Getting started: Writing your own HTTP/1.1 client¶
h11 can be used to implement both HTTP/1.1 clients and servers. To give a flavor for how the API works, we’ll demonstrate a small client.
An HTTP interaction always starts with a client sending a request,
optionally some data (e.g., a POST body); and then the server
responds with a response and optionally some data (e.g. the
requested document). Requests and responses have some data associated
with them: for requests, this is a method (e.g.
GET), a target
/index.html), and a collection of headers
User-agent: demo-clent). For responses, it’s a status code
(e.g. 404 Not Found) and a collection of headers.
Of course, as far as the network is concerned, there’s no such thing as “requests” and “responses” – there’s just bytes being sent from one computer to another. Let’s see what this looks like, by fetching https://httpbin.org/xml:
In : import ssl, socket In : ctx = ssl.create_default_context() In : sock = ctx.wrap_socket(socket.create_connection(("httpbin.org", 443)), ...: server_hostname="httpbin.org") ...: # Send request In : sock.sendall(b"GET /xml HTTP/1.1\r\nhost: httpbin.org\r\n\r\n") Out: 40 # Read response In : response_data = sock.recv(1024) # Let's see what we got! In : print(response_data) b'HTTP/1.1 200 OK\r\nConnection: keep-alive\r\nServer: meinheld/0.6.1\r\nDate: Tue, 20 Mar 2018 08:02:35 GMT\r\nContent-Type: application/xml\r\nContent-Length: 522\r\nAccess-Control-Allow-Origin: *\r\nAccess-Control-Allow-Credentials: true\r\nX-Powered-By: Flask\r\nX-Processed-Time: 0\r\nVia: 1.1 vegur\r\n\r\n<?xml version=\'1.0\' encoding=\'us-ascii\'?>\n\n<!-- A SAMPLE set of slides -->\n\n<slideshow \n title="Sample Slide Show"\n date="Date of publication"\n author="Yours Truly"\n >\n\n <!-- TITLE SLIDE -->\n <slide type="all">\n <title>Wake up to WonderWidgets!</title>\n </slide>\n\n <!-- OVERVIEW -->\n <slide type="all">\n <title>Overview</title>\n <item>Why <em>WonderWidgets</em> are great</item>\n <item/>\n <item>Who <em>buys</em> WonderWidgets</item>\n </slide>\n\n</slideshow>'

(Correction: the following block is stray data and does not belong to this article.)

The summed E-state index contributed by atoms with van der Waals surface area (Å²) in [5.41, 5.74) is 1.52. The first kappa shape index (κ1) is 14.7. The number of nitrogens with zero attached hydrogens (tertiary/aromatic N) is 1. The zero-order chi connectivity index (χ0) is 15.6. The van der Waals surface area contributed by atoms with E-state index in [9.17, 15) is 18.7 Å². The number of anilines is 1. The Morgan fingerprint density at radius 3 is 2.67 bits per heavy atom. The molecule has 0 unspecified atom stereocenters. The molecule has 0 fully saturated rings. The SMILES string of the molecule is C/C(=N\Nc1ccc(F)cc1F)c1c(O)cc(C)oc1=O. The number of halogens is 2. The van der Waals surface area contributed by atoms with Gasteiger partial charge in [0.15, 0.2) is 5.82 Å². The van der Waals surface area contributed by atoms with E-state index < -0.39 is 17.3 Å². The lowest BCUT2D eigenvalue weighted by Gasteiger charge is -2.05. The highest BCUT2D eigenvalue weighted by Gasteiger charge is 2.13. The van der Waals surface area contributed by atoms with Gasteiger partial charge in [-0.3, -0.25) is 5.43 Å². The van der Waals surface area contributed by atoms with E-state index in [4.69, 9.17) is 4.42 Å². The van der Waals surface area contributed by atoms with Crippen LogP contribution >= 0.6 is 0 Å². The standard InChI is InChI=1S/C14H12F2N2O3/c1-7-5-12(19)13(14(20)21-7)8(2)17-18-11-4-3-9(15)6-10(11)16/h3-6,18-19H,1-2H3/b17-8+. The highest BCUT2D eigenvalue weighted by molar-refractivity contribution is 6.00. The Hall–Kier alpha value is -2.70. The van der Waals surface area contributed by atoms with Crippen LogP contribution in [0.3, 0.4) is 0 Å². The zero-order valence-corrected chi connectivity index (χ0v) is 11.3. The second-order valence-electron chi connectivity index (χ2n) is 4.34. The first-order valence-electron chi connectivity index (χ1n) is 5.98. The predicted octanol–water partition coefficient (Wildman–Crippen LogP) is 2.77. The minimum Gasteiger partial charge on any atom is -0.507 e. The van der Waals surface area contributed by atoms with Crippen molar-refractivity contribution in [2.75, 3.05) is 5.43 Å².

If you try to reproduce these examples interactively, then you’ll
have the most luck if you paste them in all at once. Remember we’re
talking to a remote server here – if you type them in one at a
time, and you’re too slow, then the server might give up on waiting
for you and close the connection. One way to recognize that this
has happened is if
response_data comes back as an empty string,
or later on when we’re working with h11 this might cause errors
So that’s, uh, very convenient and readable. It’s a little more understandable if we print the bytes as text:
In : print(response_data.decode("ascii")) HTTP/1.1 200 OK Connection: keep-alive Server: meinheld/0.6.1 Date: Tue, 20 Mar 2018 08:02:35 GMT Content-Type: application/xml Content-Length: 522 Access-Control-Allow-Origin: * Access-Control-Allow-Credentials: true X-Powered-By: Flask X-Processed-Time: 0 Via: 1.1 vegur <?xml version='1.0' encoding='us-ascii'?> <!-- A SAMPLE set of slides --> <slideshow title="Sample Slide Show" date="Date of publication" author="Yours Truly" > <!-- TITLE SLIDE --> <slide type="all"> <title>Wake up to WonderWidgets!</title> </slide> <!-- OVERVIEW --> <slide type="all"> <title>Overview</title> <item>Why <em>WonderWidgets</em> are great</item> <item/> <item>Who <em>buys</em> WonderWidgets</item> </slide> </slideshow>